“The Beatles was the best band in the world. It’s difficult to follow that. It’s like following God. Very difficult, unless you’re Buddha. Anything Wings did had to be viewed in the light of The Beatles. And the comparisons were always very harsh. Denny Laine wasn’t John Lennon. Henry McCullough wasn’t George Harrison. That was inevitable.

Paul McCartney continued:

“The interesting thing is that, looking back on some of the work, some of the stuff, it’s better than you think it was. But because it got such harsh criticism… from me. The critics gave us a hard run. But I was particularly hard on us. I remember looking at a book. There was an album we did. I think it was Back To The Egg, which didn’t do well. (So) I remember thinking, God, complete disaster.”

“Years later, I remember looking at it with Bowie in this old book. One of these who-did-what Hit Parade books, looking it up. It was like number eight in America. And I thought, most people would give their right bloody arms to be number eight. But eight, and I wasn’t satisfied. The Beatles had been number one. This is all right, keeps you going. But yes, a lot of the stuff is underrated, because of that,” Paul McCartney said.

Bowie presented the Vogue Fashion Awards to McCartney’s daughter Stella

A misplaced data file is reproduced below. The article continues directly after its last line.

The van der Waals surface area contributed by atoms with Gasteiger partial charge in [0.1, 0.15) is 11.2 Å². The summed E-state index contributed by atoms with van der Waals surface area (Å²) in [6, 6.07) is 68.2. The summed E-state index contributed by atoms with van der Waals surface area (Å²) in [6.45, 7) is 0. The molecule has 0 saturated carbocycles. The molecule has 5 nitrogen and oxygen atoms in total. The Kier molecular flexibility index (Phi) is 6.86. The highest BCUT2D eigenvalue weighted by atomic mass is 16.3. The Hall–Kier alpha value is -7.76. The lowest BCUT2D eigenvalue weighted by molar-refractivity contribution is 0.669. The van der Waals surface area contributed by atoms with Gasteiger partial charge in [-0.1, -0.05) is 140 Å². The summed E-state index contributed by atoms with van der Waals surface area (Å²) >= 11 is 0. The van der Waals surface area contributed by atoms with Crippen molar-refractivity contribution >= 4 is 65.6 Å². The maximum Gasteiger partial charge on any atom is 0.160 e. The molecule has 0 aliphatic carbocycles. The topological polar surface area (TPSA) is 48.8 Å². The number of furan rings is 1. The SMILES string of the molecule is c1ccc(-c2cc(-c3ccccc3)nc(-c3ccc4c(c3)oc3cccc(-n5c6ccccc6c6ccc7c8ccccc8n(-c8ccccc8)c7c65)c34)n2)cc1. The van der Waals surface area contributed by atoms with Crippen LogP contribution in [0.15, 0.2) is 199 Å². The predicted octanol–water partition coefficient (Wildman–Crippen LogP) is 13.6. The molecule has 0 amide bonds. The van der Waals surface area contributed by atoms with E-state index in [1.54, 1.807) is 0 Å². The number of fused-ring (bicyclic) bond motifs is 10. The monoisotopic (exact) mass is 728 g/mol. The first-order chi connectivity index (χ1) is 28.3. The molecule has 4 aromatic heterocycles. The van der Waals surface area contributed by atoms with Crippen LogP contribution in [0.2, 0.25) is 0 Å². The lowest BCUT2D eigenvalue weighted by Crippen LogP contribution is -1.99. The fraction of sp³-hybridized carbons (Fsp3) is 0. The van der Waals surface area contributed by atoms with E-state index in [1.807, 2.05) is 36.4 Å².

Another interesting moment where Bowie and Paul shared the stage was back in back in 2000, when David Bowie was the one who presented the Vogue Fashion Awards to Paul McCartney’s daughter Stella McCartney, who won for ‘Designer of the Year’ and the Beatle appeared on stage to give her the prize.

She had no idea her father would appear to give her the prize. During her speech she thanked her late mother Linda McCartney, who had died two years earlier in 1998 at the age of 56 victim of cancer. “I would like to thank my mom, I would like to give this to my mom,” Stella McCartney said.

I'm a Brazilian journalist who always loved Classic Rock and Heavy Metal music. That passion inspired me to create Rock and Roll Garage over 6 years ago. Music has always been a part of my life, helping me through tough times and being a support to celebrate the good ones. When I became a journalist, I knew I wanted to write about my passions. After graduating in journalism from the Pontifical Catholic University of Minas Gerais, I pursued a postgraduate degree in digital communication at the same institution. The studies and experience in the field helped me improve the website and always bring the best of classic rock to the world! MTB: 0021377/MG